Suri Cruise: The First Eighteen Months


In a refreshing change from the depressing procession of portraits of early-childhood neglect and despair recently adorning the magazine's covers, Us Weekly switches gears to spotlight the development of Suri Cruise, Hollywood's Happiest-Seeming Toddler™. But while raising an 18-month-old genetically engineered by Scientology's top baby-fabricating technicians to unquestioningly obey its parental custodians might seems like an easy task, Tom Cruise and Katie Holmes still find themselves needing the guidance contained in Dianetics Chapter XVII Sec (c), "On the Emotional Maintenance and Discipline of Your New Child-Unit." Says Us:

Additionally, Holmes, 29, and Cruise, 45, have a hard time saying no to Suri. But it's not simply because they're pushovers.
"It's all about being positive and supportive," says the couple's friend (Hubbard advised parents to "try to be the child's friend.") As for discipline, one former church member tells Us that Scientologists do not scold their children, but instead explain that bad behavior (like throwing a toy) is the "wrong action." (A Scientology rep tells Us, "How a parent disciplines their child is left up to the parent.")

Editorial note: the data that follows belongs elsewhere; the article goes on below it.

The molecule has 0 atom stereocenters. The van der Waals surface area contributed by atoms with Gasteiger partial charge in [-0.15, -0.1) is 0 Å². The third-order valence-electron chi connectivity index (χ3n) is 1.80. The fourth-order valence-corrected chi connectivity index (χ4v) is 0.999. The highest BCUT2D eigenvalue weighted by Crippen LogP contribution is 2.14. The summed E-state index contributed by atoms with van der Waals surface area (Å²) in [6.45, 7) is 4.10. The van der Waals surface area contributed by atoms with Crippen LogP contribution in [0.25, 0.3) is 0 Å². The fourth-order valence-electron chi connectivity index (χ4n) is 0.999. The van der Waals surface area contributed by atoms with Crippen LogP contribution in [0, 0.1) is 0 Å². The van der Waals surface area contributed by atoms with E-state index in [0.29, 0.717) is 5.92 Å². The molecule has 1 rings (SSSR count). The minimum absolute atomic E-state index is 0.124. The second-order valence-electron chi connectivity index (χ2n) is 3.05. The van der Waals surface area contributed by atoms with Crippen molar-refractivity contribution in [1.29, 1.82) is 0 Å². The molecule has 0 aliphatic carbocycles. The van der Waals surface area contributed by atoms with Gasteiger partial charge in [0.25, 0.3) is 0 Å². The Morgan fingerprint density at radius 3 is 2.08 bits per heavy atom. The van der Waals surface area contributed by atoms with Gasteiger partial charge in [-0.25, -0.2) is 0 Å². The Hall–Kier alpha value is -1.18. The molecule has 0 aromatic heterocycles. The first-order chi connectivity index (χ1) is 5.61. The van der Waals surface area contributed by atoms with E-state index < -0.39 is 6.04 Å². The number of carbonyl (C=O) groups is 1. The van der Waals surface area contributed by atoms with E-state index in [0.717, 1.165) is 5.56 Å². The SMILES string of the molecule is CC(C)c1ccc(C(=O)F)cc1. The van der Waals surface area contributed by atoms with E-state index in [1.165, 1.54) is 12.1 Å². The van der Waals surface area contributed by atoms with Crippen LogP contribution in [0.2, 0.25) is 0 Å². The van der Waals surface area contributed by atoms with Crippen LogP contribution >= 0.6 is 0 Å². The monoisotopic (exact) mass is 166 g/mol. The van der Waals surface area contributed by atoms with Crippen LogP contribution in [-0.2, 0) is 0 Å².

Cruise and Holmes, says their pal, are very lenient and do not like to give Suri too many rules: "Suri pretty much does whatever she wants, whenever she wants. If she fusses before bed, they let her stay up later. If they want her to go swimming and she cries, they'll take her out. If she whines about food, they'll ask her what else she wants to eat. They always want to please her."

Of course, this understandable leniency is counterbalanced by the constant presence of the two Scientology-approved nannies assigned by the Celebrity Centre to ensure that Suri continues progressing along the Bridge to Preschool Obedience. For example, each time the precocious child takes the brightly colored toy saw from her Fisher Price tool set and pretends to cut through the chain on her mommy's ankle-shackle, a minder is always close by to gently admonish her that she's engaging in a "wrong action," even though Holmes' natural maternal instinct is to let her daughter do as she pleases.